American Journalism and International Relations: Foreign Correspondence from the Early Republic to the Digital Era
By: Giovanna Dell'Orto (author)Hardback
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American Journalism and International Relations argues that the American press' disengagement from world affairs has critical repercussions for American foreign policy. Giovanna Dell'Orto shows that discourses created, circulated and maintained through the media mold opinions about the world and shape foreign policy parameters. This book is a history of US foreign correspondence from the 1840s to the present. Americans' perceptions of other nations, combined with pervasive and enduring understandings of the United States' role in global politics, act as constraints on policies. Dell'Orto finds that reductive media discourse (as seen during the 1967 War in the Middle East or Afghanistan in the 1980s) has a negative effect on policy, whereas correspondence grounded in events (such as during the Japanese attack on Shanghai in the 1930s or the dissolution of the Soviet Union in 1991) fosters effective leadership and realistic assessments.
Giovanna Dell'Orto is Assistant Professor in the School of Journalism and Mass Communication at the University of Minnesota, where she received her Ph.D. in 2004. She was a reporter for The Associated Press in three US states and Italy. She is the author of The Hidden Power of the American Dream: Why Europe's Shaken Confidence in the United States Threatens the Future of US Influence (2008) and Giving Meanings to the World: The First US Foreign Correspondents, 1838-1859 (2002) and co-author (with Hazel Dicken-Garcia) of Hated Ideas and the American Civil War Press (2008).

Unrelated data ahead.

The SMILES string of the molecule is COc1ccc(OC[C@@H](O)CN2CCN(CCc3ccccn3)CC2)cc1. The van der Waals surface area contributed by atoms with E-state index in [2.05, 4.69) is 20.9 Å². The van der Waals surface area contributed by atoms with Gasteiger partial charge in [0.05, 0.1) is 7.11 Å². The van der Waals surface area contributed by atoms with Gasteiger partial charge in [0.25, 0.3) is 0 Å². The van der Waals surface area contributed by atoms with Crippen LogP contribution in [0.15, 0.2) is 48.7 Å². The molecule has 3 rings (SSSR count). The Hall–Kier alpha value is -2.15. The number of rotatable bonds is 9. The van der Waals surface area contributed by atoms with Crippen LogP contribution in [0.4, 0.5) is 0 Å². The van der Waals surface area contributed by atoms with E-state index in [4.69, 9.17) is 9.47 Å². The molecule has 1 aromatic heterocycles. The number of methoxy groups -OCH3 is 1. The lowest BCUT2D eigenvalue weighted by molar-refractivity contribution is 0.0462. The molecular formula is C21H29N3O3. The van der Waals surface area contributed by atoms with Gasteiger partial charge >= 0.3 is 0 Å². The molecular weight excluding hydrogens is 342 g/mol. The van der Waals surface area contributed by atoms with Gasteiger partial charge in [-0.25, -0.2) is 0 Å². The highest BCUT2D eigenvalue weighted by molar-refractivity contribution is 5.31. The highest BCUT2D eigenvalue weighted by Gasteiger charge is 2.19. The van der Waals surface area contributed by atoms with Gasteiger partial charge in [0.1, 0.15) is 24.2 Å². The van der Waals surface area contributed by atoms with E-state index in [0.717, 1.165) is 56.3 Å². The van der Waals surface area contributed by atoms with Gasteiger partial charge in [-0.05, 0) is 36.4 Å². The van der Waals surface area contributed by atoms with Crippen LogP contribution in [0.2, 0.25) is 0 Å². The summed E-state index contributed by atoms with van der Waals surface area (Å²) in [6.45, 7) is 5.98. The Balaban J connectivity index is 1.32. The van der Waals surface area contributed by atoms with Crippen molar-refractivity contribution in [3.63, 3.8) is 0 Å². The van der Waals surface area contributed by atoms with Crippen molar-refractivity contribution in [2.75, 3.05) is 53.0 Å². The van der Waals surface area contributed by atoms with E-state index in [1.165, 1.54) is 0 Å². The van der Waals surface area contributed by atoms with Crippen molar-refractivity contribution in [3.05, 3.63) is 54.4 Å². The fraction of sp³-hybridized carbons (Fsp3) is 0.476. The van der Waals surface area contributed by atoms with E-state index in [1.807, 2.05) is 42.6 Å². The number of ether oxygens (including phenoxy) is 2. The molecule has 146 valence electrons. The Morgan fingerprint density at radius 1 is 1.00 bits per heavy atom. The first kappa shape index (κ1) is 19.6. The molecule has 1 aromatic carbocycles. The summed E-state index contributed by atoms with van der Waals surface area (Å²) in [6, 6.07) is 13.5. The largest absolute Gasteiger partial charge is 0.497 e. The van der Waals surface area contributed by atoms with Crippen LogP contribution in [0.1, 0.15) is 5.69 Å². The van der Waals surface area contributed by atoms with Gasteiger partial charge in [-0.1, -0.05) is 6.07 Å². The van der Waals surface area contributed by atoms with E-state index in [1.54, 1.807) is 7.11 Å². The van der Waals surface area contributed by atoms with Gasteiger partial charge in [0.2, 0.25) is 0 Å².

1. Introduction: the American press and international relations; 2. A new country, a new profession: America and its foreign correspondents get ready to take on the world; 3. America takes global center stage: the ascent of a political and communication power; 4. The media are American in the American century: the apex of American political and communication power; 5. A web of disentanglements: American policy and media struggle to engage the post-Cold War world; 6. The importance of being there and making people care: the troubled present and possible futures of US foreign correspondence; 7. Conclusion: reaffirming journalism's role in world affairs.
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- ID: 9781107031951
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